There is something that is a little different about learning to read piano music than learning to read music on other instruments. In order to have the proper technique, you need to play the notes on the piano in the most effective ways. This allows your hands to reach all of the keys that they need to reach in the smoothest and quickest way, so that the music sounds natural and effortless when it is played. Many times, this means that there is a “right” way to play the notes on the piano keyboard according to which notes come before or after the notes that you need to play. The context surrounding a single note is needed to determine which hand should play the note, as well as which finger of that hand will actually press the key.
You probably already know that music written in the treble clef staff is played most often by the right hand, and music written on the bass clef staff is generally played with the left hand. But how do you know which finger to use to play each note? In beginning method books, and other sheet music that is specifically designed to be played by students first learning how to play the piano and read music, there are numbers placed over several of the notes as clues about which finger to use to play the note. In order to do this correctly, you first need to know which fingers are given which numbers in piano playing. Look at your right hand. Your thumb would be marked as finger number 1, your pointer finger would be called finger number 2, your middle finger is finger number 3, your ring finger would be called finger number 4, and your pinky would be finger number 5. These numbers are exactly the same for the fingers of your left hand. To practice thinking about your fingers in this way, hold both hands above a desk or table, facing with the palms down. Touch both of your 1 fingers (your thumbs, remember) to the table. Then lift them up and touch your 2 fingers (pointer fingers) to the desk. Practice this pattern and you can see how the fingers of your left and right hand are labeled. To get more practice, write the numbers 1 through 5 on a piece of paper in any order. Write a different series of numbers several times, you may even use the same number more than once. Now try and touch the correct finger to your desk (or a piano keyboard) as your eyes move across the line, reading the numbers. You can try this with the right hand first, then the left hand, then both hands together.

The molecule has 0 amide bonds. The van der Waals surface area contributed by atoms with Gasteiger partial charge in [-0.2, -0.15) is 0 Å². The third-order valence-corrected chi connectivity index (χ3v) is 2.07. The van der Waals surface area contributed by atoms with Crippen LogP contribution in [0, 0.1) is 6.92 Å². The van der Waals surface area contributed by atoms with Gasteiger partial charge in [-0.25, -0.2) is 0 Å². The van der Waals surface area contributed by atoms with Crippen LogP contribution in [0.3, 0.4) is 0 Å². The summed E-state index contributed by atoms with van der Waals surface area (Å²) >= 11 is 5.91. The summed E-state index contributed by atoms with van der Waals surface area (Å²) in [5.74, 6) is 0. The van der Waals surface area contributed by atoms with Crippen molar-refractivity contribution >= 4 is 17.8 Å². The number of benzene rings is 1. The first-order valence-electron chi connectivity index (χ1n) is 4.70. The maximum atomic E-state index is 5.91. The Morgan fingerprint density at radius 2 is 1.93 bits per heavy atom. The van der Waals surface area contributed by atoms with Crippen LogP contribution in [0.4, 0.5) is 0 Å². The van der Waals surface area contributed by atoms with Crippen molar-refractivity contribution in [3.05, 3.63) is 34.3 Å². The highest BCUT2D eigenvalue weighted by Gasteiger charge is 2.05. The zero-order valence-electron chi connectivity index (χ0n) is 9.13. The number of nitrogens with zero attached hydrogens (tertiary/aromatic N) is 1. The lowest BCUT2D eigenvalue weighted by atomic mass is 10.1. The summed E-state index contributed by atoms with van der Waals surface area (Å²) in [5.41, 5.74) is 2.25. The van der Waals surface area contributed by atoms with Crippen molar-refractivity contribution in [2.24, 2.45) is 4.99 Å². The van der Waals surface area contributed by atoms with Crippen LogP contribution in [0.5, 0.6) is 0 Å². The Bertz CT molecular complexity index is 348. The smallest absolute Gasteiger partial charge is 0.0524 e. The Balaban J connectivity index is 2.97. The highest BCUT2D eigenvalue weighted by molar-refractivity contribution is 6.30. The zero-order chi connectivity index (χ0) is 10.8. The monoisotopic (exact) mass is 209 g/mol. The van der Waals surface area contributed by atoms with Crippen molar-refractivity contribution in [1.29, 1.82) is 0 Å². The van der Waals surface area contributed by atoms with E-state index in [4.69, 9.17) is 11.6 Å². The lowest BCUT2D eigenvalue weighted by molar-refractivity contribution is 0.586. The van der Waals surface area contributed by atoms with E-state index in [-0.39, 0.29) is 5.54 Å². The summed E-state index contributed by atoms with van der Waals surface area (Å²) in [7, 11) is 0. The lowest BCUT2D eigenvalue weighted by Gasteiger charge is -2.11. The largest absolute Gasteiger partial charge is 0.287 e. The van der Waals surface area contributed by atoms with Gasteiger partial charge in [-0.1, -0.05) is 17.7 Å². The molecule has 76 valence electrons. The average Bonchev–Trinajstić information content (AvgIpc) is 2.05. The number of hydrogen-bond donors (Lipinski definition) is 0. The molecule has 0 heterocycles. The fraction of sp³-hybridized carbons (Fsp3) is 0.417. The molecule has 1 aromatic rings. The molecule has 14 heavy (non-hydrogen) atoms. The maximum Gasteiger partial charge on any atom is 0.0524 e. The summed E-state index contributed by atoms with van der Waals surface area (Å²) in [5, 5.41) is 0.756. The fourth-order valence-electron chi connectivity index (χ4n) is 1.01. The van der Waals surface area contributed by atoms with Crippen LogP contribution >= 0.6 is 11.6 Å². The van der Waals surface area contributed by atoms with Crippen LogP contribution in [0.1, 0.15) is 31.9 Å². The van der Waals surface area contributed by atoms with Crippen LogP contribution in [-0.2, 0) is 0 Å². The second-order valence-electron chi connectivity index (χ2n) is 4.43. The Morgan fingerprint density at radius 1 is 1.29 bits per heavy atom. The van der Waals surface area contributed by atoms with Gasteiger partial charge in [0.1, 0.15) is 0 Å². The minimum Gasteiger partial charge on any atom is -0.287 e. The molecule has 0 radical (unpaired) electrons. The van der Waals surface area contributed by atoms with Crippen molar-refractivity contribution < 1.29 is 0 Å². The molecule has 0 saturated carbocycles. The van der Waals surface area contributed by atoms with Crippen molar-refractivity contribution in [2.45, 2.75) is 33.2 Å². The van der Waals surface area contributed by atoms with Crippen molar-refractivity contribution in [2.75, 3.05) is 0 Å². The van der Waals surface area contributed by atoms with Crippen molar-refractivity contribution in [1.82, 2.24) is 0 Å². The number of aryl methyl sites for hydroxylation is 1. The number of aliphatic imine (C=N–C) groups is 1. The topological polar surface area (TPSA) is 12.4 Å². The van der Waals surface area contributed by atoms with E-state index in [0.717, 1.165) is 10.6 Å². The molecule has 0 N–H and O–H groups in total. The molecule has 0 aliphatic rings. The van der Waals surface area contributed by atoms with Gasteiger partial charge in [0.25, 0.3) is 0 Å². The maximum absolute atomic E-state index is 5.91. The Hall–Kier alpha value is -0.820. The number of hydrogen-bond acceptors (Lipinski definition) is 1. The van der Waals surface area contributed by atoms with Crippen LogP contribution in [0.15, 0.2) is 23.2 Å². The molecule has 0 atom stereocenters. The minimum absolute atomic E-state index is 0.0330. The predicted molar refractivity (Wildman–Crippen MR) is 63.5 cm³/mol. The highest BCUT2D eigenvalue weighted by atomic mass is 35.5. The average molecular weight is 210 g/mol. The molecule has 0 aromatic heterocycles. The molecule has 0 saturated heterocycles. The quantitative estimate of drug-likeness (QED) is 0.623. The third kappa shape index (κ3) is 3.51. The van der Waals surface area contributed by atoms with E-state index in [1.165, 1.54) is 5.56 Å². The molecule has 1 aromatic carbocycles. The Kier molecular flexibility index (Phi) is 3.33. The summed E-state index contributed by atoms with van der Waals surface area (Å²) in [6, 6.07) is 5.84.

Before you know it, you will be able to use the right finger when you see a number without even thinking about it. There is usually not a number above every note on your music. This is because sometimes it is obvious which finger should be used. If the note E (on the treble clef, so remember you will play it with your right hand) is marked to be played with finger 1 and the next note is the F just to the right of it, you would obviously play that note with finger 2, so it is not necessary to put the number 2 over the F.
Using this system of numbering helps musicians figure out how to place each hand correctly on the keys so that they can play as quickly and as smoothly as possible. This will give the music a more natural, effortless sound as the piano is played. You will be able to tell very soon why numbering the fingers of both hands and using specific fingers at specific times is very useful for piano players. Eventually, you will learn how to tell which fingers to use without relying so strongly on the numbers system to tell you. However, even professional musicians sometimes make marks on their music to remind them which finger to use in certain tricky situations. Every piano player, from the very young beginning student, to the experienced performing professional needs to know how to use the number system and how to determine which finger is the best one to play each note. Before long, this will be a natural element of playing the piano for you, and you won't need to give it much thought at all. You will find the number system to be extremely useful!
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